IncluCity’s Virtuous Cycle: A Case Study of Global Communities’ work with the Accra and Sekondi-Takoradi Metropolitan Assemblies in Ghana
Global Communities is implementing IncluCity - Improving Governance and Services for Ghana's Urban Poor, a four-year, $4 million governance program in Ghana funded by Bill and Melinda Gates Foundation begun in October 2011. IncluCity seeks to constructively connect the urban poor and local goverment to improve service delivery.
IncluCity builds on the governmental systems and structures developed over the past decade by the Government of Ghana, with thehelp of donors. These systems and structures are the essential tools for building the public finance capacity of Metropolitan, Municipal, and District Assemblies (MMDAs).1 Instead of launching plans that do not directly relate to the official government framework, IncluCity uses the government systems as the foundation for support to the Accra Metropolitan Assembly (AMA) and Sekondi-Takoradi Metropolitan Assembly (STMA) to promote effectiveness, efficiency and process improvements. IncluCity works collaboratively with the government, not independently of it.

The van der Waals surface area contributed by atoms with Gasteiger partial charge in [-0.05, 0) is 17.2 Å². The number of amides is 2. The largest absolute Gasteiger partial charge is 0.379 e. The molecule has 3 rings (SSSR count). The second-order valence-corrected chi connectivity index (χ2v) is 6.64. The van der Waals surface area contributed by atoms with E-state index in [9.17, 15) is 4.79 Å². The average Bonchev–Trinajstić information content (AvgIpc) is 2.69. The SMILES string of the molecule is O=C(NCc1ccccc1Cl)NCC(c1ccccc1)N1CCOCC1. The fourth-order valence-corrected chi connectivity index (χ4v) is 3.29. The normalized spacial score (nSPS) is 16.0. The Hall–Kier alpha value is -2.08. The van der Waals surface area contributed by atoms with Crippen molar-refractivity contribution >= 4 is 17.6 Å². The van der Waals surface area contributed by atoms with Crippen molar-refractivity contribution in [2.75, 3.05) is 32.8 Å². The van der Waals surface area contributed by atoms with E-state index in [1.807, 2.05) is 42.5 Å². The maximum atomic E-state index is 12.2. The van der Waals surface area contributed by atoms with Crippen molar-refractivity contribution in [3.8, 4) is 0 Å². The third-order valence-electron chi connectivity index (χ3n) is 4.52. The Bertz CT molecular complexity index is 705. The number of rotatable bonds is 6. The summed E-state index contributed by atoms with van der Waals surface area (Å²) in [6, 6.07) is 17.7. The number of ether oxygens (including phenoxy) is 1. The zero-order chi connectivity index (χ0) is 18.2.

IncluCity is being implemented in two of Ghana’s largest cities, Accra and Sekondi-Takoradi, with two main objectives:
1. Increased constructive participation of slum residents in governance, inclusive planning and budgeting processes;
2. Increased municipal revenue generation enabling increased service provision.
In September 2014, as IncluCity was about to begin its fourth and final year, Global Communities hired an external local governance expert to determine the extent to which IncluCity’s activities are succeeding in building the capacity of AMA and STMA to increase internally-generated funds and promote more inclusive governance. This report presents the findings of that assessment.